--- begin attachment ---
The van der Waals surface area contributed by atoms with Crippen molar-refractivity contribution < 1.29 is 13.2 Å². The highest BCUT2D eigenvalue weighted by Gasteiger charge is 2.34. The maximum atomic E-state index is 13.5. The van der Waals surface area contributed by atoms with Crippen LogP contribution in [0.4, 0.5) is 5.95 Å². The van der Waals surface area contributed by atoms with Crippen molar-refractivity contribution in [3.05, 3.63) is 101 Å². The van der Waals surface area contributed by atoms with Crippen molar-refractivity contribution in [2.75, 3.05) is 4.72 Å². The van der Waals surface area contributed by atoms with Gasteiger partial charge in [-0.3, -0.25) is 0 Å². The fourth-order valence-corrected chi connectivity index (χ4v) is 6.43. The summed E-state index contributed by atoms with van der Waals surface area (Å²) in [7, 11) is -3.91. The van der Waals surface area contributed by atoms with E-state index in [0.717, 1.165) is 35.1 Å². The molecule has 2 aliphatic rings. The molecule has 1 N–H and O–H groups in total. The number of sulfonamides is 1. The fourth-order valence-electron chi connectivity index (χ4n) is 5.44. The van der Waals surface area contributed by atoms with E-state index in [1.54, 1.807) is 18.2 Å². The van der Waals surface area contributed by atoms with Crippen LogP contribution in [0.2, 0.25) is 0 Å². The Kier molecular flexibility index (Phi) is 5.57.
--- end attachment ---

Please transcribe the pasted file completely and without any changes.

The van der Waals surface area contributed by atoms with Crippen molar-refractivity contribution < 1.29 is 13.2 Å². The highest BCUT2D eigenvalue weighted by Gasteiger charge is 2.34. The maximum atomic E-state index is 13.5. The van der Waals surface area contributed by atoms with Crippen LogP contribution in [0.4, 0.5) is 5.95 Å². The van der Waals surface area contributed by atoms with Crippen molar-refractivity contribution in [3.05, 3.63) is 101 Å². The van der Waals surface area contributed by atoms with Crippen molar-refractivity contribution in [2.75, 3.05) is 4.72 Å². The van der Waals surface area contributed by atoms with Gasteiger partial charge in [-0.3, -0.25) is 0 Å². The fourth-order valence-corrected chi connectivity index (χ4v) is 6.43. The summed E-state index contributed by atoms with van der Waals surface area (Å²) in [7, 11) is -3.91. The van der Waals surface area contributed by atoms with E-state index in [0.717, 1.165) is 35.1 Å². The molecule has 2 aliphatic rings. The molecule has 1 N–H and O–H groups in total. The number of sulfonamides is 1. The fourth-order valence-electron chi connectivity index (χ4n) is 5.44. The van der Waals surface area contributed by atoms with E-state index in [1.54, 1.807) is 18.2 Å². The van der Waals surface area contributed by atoms with Crippen LogP contribution in [0.2, 0.25) is 0 Å². The Kier molecular flexibility index (Phi) is 5.57.